Earlier in 2003, former Algerian military strongman Khalid Nezzar expressed the view that the Western Sahara should no longer separate the “the two brother countries.” In an age of great regional blocs, it was necessary to create “our own Maghribian space.” Resorting to the language that had signaled the demise of the UN Settlement Plan and its replacement by Baker’s plan, Nezzar said that a solution “would be to go towards the thesis of no winner, no loser.” While Nezzar’s comments brought criticism, the critics’ main complaint was that he seemed ready to sell the Western Sahara without extracting a reasonable price, not that he was willing to sell it. Can this incident be isolated from the language of Algeria’s response to Baker’s revised plan? Can it be isolated from increasing US-Algerian and (sometimes competing) French-Algerian cooperation? Is it significant that Algerian President Abdelaziz Bouteflika is the same man who in 1975, when foreign minister, urged his government to concede the Western Sahara to Morocco and Mauritania in exchange for a firm border agreement? Whether or not Bouteflika gets a second term of office could be important to determining Algeria’s eventual attitude.
Frustration in the Camps
POLISARIO has also been feeling internal pressure. Since the 1991 ceasefire ended the movement’s war with Morocco, the 160,000 residents of the refugee camps have been marginalized. Their guns have been silenced. Their only other weapon, the vote in the referendum that was quickly to follow the ceasefire, has been withheld from them by Moroccan intransigence and UN irresolution. In the spring of 2003, and not for the first time, POLISARIO officials began to let slip to journalists that the leadership was under pressure from its constituency to return to the armed struggle. There is a willingness in the camps to fight—perhaps widespread, perhaps not—but, in any case, the practicality of the proposal is questionable. After three decades of isolation in a harsh environment, POLISARIO’s constituency wants to see progress. Youngsters who have never seen their homeland and senior officials alike rail in frustration at the years of neither war nor peace.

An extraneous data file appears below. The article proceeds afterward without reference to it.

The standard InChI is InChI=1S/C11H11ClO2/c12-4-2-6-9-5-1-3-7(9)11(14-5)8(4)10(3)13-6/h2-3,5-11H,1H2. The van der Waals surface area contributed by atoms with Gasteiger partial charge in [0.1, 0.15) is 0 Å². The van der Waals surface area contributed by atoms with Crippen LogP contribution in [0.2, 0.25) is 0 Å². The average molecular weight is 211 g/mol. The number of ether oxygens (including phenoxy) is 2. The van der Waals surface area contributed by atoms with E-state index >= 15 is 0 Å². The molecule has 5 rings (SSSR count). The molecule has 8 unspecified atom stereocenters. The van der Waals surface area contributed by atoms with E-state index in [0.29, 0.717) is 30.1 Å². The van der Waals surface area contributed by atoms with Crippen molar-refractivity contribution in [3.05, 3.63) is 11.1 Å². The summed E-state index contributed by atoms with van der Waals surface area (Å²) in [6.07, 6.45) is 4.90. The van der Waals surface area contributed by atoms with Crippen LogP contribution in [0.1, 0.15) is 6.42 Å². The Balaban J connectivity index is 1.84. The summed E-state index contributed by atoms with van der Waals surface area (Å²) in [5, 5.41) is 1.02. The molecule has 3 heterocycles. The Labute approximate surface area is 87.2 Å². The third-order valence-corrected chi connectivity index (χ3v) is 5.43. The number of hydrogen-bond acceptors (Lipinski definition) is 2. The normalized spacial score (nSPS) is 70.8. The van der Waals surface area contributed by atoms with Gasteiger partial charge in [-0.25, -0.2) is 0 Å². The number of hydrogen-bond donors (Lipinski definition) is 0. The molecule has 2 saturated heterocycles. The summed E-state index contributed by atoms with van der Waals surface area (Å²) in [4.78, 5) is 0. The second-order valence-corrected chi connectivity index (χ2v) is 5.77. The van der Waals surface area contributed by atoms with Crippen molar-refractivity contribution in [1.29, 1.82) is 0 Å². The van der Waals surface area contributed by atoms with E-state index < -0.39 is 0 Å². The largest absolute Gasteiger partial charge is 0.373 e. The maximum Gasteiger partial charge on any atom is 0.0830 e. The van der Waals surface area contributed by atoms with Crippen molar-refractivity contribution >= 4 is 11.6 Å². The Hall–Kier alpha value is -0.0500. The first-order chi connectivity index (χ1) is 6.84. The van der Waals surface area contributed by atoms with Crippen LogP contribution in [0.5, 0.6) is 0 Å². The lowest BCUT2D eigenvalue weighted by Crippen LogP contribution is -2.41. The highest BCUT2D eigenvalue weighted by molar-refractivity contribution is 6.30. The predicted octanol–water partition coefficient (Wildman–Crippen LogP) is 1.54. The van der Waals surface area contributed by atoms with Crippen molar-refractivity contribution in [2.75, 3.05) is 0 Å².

A return to armed struggle would likely have been symbolic. While Morocco’s standing army has developed over the years of ceasefire, POLISARIO’s guerrilla fighters have mostly been stood down. Veterans are now too old to fight, and the weapons stock is likely to have deteriorated. Nor is it certain that Algeria would ever permit a resumption of hostilities from its soil. A meeting of the POLISARIO National Secretariat in June agreed that the leadership would advise the October congress against military action. That path of action ruled out, the leadership still faced pressure to come up with something. Baker’s plan looked like the only game in town. Ironically, far from militant rejectionism, POLISARIO has opted for what many have described as the Western Sahara’s Oslo accord.
Of course, the frustration felt in the camps (and in the occupied territory too) has two faces. One is the demand for movement. The other is withdrawal from the struggle. The camps have become less collectivized over the last decade. There is an embryonic economy centered around petty commerce, animal husbandry, vehicle repairs and the like. Several thousand young men have gone to Spain to work as migrant laborers. Their remittances have improved living conditions but also have changed the nature of camp society. There is talk of the “normalization of exile,” of pilfering of aid material, petty theft, resumption of dowries. Some professionals trained at overseas universities complain about not being able to exercise their skills. Some with necessary skills are tempted to go into commerce where they can earn money rather than devote themselves to unpaid work for the community.
Nearly thirty years into exile, the surprise is perhaps that such social changes have taken so long to come about and that they may strengthen the independence movement rather than weaken it. But they do constitute another pressure on the leadership.
Morocco has suffered a diplomatic defeat. POLISARIO has been pressured into some form of acceptance of Baker’s plan. For its part, the US got its resolution through the Security Council but in a diluted form. Morocco has already stated that the resolution imposes upon it no new obligations. King Mohammed VI recently declared that the Western Sahara issue has been closed, supporting the analysis of the POLISARIO leadership that Rabat is digging in. There will be pressure on the kingdom from the US, perhaps manifesting itself at the ongoing trade negotiations. If the pressure becomes too intense, Rabat will begin some form of discussions around the Baker plan but, as the precedent of the 1991 Settlement Plan shows, it will only allow progress in those talks as long the gains outweigh those of illegitimate occupation.
POLISARIO greeted the passing of the resolution by saying it was proof the Council would not allow the status quo to continue. It has achieved movement. But since key elements of the plan are poison pills to Sahrawis’ aspiration to independence, the new resolution may offer only dangerous, short-term comfort. If indeed the tectonic plates of globalization and geopolitics are slowly reshaping the Maghrib through the media of Baker, Annan and US Ambassador to the UN John Negroponte, a small nation divided between refugee camps and an occupied homeland is not well-placed to resist. That said, the US, like France, has been trying to maintain a balance between Algeria and Morocco in its North Africa policy. If Morocco’s obstructionism toward Baker has lessened Washington’s good will toward the kingdom, the Sahrawis may reap some benefits as the details of the plan are further clarified.